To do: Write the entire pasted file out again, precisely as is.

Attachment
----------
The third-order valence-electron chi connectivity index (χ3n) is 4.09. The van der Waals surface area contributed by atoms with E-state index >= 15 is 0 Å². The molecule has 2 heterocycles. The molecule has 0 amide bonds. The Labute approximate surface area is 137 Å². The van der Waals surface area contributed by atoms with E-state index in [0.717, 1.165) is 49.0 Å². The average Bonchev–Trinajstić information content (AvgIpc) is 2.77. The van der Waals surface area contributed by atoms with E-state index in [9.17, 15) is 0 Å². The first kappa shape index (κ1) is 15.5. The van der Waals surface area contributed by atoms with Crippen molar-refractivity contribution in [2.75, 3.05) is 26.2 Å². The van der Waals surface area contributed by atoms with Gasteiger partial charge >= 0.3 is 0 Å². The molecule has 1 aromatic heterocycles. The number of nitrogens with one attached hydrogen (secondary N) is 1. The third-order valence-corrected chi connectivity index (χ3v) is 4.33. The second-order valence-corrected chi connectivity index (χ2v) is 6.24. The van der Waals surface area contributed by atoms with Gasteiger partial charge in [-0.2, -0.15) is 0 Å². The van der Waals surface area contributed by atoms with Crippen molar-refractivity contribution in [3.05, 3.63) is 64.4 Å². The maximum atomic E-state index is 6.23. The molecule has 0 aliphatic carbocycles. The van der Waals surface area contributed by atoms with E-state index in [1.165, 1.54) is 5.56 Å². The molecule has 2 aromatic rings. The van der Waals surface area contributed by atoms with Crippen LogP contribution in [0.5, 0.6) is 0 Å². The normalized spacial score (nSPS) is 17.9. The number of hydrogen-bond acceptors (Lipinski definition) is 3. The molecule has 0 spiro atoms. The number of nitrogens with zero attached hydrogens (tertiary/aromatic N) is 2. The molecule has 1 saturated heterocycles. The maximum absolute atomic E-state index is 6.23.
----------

The third-order valence-electron chi connectivity index (χ3n) is 4.09. The van der Waals surface area contributed by atoms with E-state index >= 15 is 0 Å². The molecule has 2 heterocycles. The molecule has 0 amide bonds. The Labute approximate surface area is 137 Å². The van der Waals surface area contributed by atoms with E-state index in [0.717, 1.165) is 49.0 Å². The average Bonchev–Trinajstić information content (AvgIpc) is 2.77. The van der Waals surface area contributed by atoms with E-state index in [9.17, 15) is 0 Å². The first kappa shape index (κ1) is 15.5. The van der Waals surface area contributed by atoms with Crippen molar-refractivity contribution in [2.75, 3.05) is 26.2 Å². The van der Waals surface area contributed by atoms with Gasteiger partial charge >= 0.3 is 0 Å². The molecule has 1 aromatic heterocycles. The number of nitrogens with one attached hydrogen (secondary N) is 1. The third-order valence-corrected chi connectivity index (χ3v) is 4.33. The second-order valence-corrected chi connectivity index (χ2v) is 6.24. The van der Waals surface area contributed by atoms with Gasteiger partial charge in [-0.2, -0.15) is 0 Å². The van der Waals surface area contributed by atoms with Crippen molar-refractivity contribution in [3.05, 3.63) is 64.4 Å². The maximum atomic E-state index is 6.23. The molecule has 0 aliphatic carbocycles. The van der Waals surface area contributed by atoms with E-state index in [1.165, 1.54) is 5.56 Å². The molecule has 2 aromatic rings. The van der Waals surface area contributed by atoms with Crippen LogP contribution in [0.5, 0.6) is 0 Å². The normalized spacial score (nSPS) is 17.9. The number of hydrogen-bond acceptors (Lipinski definition) is 3. The molecule has 0 spiro atoms. The number of nitrogens with zero attached hydrogens (tertiary/aromatic N) is 2. The molecule has 1 saturated heterocycles. The maximum absolute atomic E-state index is 6.23.